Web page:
Spent a great week revisiting some of the highlight reel scenes of the season with my good buddy John Renna who just left for the airport and a return trip to Albuquerque. From Jewell Island, we mostly motored to Seal Cove on the Damariscotta River (saw seals), then Boothbay Harbor (dinner with Smokey and Kayli), out to Monhegan (priceless hiking and beer), and finally a 40-nautical-mile wing-on-wing run to Casco Bay. Jocelyn returned from caring for her dad in San Francisco and we moved up to South Freeport to prepare Windleblo for hibernation.
So how does the Gulf of Maine rate as a cruising ground? This is the question we ponder as the season draws to a close.
At the beginning of our voyaging in 2009, we said we would take ten years to sail season by season from Sweden to Alaska. Once there, we would look back over all the places we had been and select the favorite to become our home waters.
So far, we have accumulated subjective impressions of all the cruising grounds we have sailed through. Never have we tried to put a rating on each so that selection of the favorite would have some sort of basis beyond scattered recollections. Now is the time, overdue perhaps, to put a rating scheme together.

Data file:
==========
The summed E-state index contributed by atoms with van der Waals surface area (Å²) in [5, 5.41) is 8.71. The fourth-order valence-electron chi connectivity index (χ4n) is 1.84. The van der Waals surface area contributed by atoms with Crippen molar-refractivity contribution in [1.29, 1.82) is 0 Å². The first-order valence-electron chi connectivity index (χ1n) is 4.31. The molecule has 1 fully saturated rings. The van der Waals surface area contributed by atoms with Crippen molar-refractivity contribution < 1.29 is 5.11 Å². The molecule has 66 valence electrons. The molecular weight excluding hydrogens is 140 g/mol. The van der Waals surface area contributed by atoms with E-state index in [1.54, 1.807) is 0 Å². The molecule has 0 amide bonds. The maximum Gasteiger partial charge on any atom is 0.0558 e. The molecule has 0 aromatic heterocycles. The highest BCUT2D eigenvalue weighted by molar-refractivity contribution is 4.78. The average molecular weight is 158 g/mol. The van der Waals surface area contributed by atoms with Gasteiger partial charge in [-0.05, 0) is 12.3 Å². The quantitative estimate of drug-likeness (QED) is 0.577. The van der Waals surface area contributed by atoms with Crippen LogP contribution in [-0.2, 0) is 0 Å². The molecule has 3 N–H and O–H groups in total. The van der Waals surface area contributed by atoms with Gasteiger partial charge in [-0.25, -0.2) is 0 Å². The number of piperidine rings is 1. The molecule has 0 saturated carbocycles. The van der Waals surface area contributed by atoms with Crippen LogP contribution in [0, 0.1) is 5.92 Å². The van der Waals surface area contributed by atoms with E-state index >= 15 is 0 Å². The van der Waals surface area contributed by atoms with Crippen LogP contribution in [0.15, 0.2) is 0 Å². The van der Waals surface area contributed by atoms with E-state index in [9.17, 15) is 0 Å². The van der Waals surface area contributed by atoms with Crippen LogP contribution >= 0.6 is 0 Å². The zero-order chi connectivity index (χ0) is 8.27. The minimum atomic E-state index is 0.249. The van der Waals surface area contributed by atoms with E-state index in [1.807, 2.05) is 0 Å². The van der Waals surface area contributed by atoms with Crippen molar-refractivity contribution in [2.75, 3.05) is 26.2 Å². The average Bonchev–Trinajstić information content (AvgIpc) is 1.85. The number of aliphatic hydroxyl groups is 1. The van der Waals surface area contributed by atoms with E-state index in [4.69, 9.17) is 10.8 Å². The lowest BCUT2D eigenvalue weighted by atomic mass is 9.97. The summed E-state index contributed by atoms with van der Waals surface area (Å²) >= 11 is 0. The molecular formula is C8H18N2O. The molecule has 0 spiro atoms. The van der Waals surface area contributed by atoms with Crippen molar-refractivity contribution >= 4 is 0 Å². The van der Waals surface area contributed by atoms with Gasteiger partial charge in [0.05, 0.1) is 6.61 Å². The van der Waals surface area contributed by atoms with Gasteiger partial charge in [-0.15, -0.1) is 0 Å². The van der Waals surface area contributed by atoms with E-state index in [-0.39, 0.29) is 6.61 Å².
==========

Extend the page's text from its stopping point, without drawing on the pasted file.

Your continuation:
I’ll rate each cruising ground on four categories:
Climate – The overall appeal of the weather and seasonal changes. The consistency and quality of wind and waves.
Natural beauty – The awesomeness of the coast, islands, and harbors and on shore natural features.
Cultural attractions – The feel and fabric of the cities, towns, and natives; on shore attractions; food; friends &/or family nearby.
Boat amenities – The ease of keeping the boat both while cruising and over the winter.
We’ll save reviewing past cruising grounds for later, looking first at the season now ending. Ratings will be mostly qualitative, but we’ll assign a numeric value between one and five for each category, five being highest or best and one being lowest or worst.
Just a technicality, for this rating I am considering the Gulf of Maine to extend from Cape Cod to the Bay of Fundy.
So here goes.
Overall rating is a Three.
Pros – It helps that this summer was particularly dry and relatively warm in Maine compared to average years. We enjoyed very few days of high heat and/or humidity and can count on the fingers of one hand how many rainy days we experienced. Mostly, it was pleasantly cool and dry. Both of us prefer temperate climates and would rather tolerate a cool morning now and again if that’s the price to pay to avoid suffering through high heat.